...m.i... ' .-.. ' .. ...o- - ..... . ......
I Flghth event. tPii targets: l'irsi. rrltts
OOt: second, Hoberts and Minor Hal S;
' third. Tate, Dudley, llcer and HugglCH (7).
! Ninth event. llftcen tnrcels:
'Minor Hal and Heer il3): second. Tate ami
Minor Uuy ill); third, iiuggies ami j-ritta
Tenth event, ten targets: First, Minor
Hal tfn; second. PrlttH. Dudley and C
Tate (7); third, lleer and 1-'. Tale (til.
Klevenih event, ten live birds;
Minor Ony and Huberts (D); second, Hot
teniieiii mid Pritts '(Si: third. Dudley (7).
Twelfth event, ten live blids; First
Hoberts (7); second, llottf ullcld, Ayres nnd
Minor nuy (C); mini, i-ntts tii).
Thlrleenlh event. Ilvo llvo birds: Firs
Minor (5uy and Hoberts (1). Hoberts won
out on tdiootoffj
Don't mlsB reading the want nd. page.
. r w "V a ir. W rl A W n
ll,...,llnir I'n.. Oct. 11
Wo have used Duffy's Pure Malt Wills
i i.... I,, 'Ci-i.IiiiM mid other exhaustlllK dl.
eases and huvo found It eiuhienllv s.Ult
' factorv. Dll. JOSICPII (M.OTHIKlt, Ueis-
ldent Physician. , , , ,
Duffy's Pure Mnlt Whiskey has stood so
i vero tests for nearly U) years, mid Ins
always been found absolutely pure and to
'contain great medicinal uropern..
midli-al department It will cost
strength and vitality,
.Mcuicai iiuukicih
wiiisi, eiiiinie, eie. noun i ceuis in stumps
uulipie and useful.
ko eminent hs h medicine This Is
bottle DL'FFV MALT
lass. Openi
(Jlasses, I'm-
Holidays must
Drugs on Credit
W. J. Slinnlor. Hie ilrn trirl I will cli n nn
credit If you haven't the cash ami
orugs, .snow me that you are right and
you ran buy drucs for cash or on credit,
on Twenty-fourth and Seward.
Dr. Hill's Special Cough Cure 2."o
Dr. Hill's Cold Capsule?, guaranteed to
cure or money refunded ,c
Shrnder's Fig Powder, a laxative that
will cure appendicitis 2is
fihrader's n-Mlnute Headache Powders
are not like nthets that contain mor
phine and opium and turn your Hps
blue, cold niul clammy; Shrnder's
dilutes and stimulates the heart.
slops headncho In 10 minutes 10e .:.
We want you to know that we give ill
per cent discount on proscriptions for cash
or credit. We know poor people must hao
credit. Wc will irlve vnu a chance If on
are honest. Don't forget tho name
W. J. Shrader,
21 tli and Seward Sts.
How Fortunes
Are Made
It would be Impossible for a man work
ing by tho day or engaged in nu ordinary
occupation which produced only a mod era tn
Income to become n millionaire. Ono
working nl $l.r0 per day for 1,900 yeuri
would earn less than a million dollars. A
man earning f.'l per day, working fifty
years, (Sundays e.xclndcd), would earn
less than JSO.OOO.
All fortunes nre nuidn by Investments of
somo kind, either In real estate, stocks or
bonds, manufacturing nr mereulitiln enter
prlfes, Industrial enterprWcs. etc. etc.
Muny of these sources nf fortunes am
overcrowded or. not available for small in
vestments. The business which has made (lie limit,
rich men hi this country Is t lie oil Indus
try. Thousands have made comfortnbln
fortunes In this business, which has pro
duced hundreds of millionaire.
" Here are the nnmes of f.omn of the men
Mi'o have made their millions nut of thn
oil business, also their intimated wealth:
John I). Ilockcfcller. worlh $fi00,000,00f)
William Itnckefoller. worlh 100,000,000
Frank Rockefeller, worth 100,000,000
Henry M. Flagler, worth 40,000,000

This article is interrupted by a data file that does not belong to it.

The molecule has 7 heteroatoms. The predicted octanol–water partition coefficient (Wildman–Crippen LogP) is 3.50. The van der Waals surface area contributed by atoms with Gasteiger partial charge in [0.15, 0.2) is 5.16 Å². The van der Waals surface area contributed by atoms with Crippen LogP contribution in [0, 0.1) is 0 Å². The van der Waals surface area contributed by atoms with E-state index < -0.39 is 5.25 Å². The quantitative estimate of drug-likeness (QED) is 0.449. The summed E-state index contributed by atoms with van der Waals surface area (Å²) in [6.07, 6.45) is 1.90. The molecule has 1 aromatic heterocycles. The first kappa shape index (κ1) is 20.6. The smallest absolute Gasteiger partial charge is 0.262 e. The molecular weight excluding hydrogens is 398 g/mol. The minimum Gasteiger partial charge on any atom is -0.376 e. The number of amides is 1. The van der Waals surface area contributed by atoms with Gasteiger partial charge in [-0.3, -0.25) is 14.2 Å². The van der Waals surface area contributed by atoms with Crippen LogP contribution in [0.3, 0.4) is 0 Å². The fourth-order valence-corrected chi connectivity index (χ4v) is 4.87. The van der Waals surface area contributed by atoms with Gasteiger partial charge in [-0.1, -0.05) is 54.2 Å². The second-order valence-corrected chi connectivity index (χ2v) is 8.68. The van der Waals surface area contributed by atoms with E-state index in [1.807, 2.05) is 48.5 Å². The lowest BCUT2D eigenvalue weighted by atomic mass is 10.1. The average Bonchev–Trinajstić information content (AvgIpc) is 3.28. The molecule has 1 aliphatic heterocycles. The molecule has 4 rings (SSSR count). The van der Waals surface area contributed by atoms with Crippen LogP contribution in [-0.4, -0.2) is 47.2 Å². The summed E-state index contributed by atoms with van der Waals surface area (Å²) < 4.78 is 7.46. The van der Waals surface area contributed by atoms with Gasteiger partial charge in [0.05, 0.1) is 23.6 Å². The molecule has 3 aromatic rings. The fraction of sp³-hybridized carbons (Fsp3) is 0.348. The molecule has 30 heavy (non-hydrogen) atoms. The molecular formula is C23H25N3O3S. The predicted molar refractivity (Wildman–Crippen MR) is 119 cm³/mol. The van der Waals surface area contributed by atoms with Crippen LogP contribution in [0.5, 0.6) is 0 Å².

Henry II. Payne, worth IIO.QOO.OOO
This In certainly n remarkiiblo showing
for one Hue of business.
The average man Is as capable of atnHM
Ing a fortune as theso men.
The secret of their suri-oss was Invej
mctits In the nil business of Pcnnts-lvinU
In Its Infancy.
The profits in Hie nil bui-lncss are so
vast that a small Investment inn.y oftn
pay enormous returns. It must have ben
so In Hie rase of these men.
Had anyone prophesied In i.s.Mi thai fWs
men would aman a fortune of $770,000,000
from the oil business he would have been
laughed nt.
The oil fields of Peiin.iylvnnln, Ohio, In
diana and elsewhere In tho (lulled Slates
pale Into Insignificance In comparison with
the recent discoveries at Beaumont. Tux,
Think of wells gushing 60.000 to 100.000
barrels of oil In twenty-four hour.
In Ohio leasrs on oil lands are worlh.
from $700 lo 11,000 for every barrel of oil
produced dally, according to tho nge of the
well. Ai Hint rote n new 100,000-bnrrel
well at llcnumont would be worth $100,.
Such comparisons with other oil fields
simply stagger the -most experienced nil
iren, while thn general public are totnlly
unable to grasp the significance of tho pro
duetlon nf the I leu Urn ont oil wells
It Is doubtful If land producing thes
great gushing oil wells can now be bought
or nriiulred at anything hut fabulous
Those rarly In Iho field, and among them
wbb the Omaha-Texas Oil Co.. who had
the good fortune to securo such Inndi,
have the prospect of Immense fortunes be
fore them.
The Omaha-Texas Oil Co. need money to
fully develop their oil land holdings and
offer a limited amount, of their ' treasury
stock at 25 cents for Jl shures. Th
j present stockholders of the Omaha-Texss
Oil Co. are not men of unlimited inoitnn
snd htneo must Interest other capital to
properly and promptly develop their oil
lauds and rnako possible the very largo
i profits in sight, Subscriptions will be re
j telvrd ut their offices In Hupp Illock, Coun
, til Illulf, In , or by Willis Todd, llscal
igent, fili New York Life llulldlng,
Omatia, Neb,
i The officers of ibis company are homo
ni"ii of the highest liiulnca standing ami
j the affairs of tho company will bu looked
; after with the same care and rnusrtcii-
tlousncM as has boen their Individual af
, fair. ,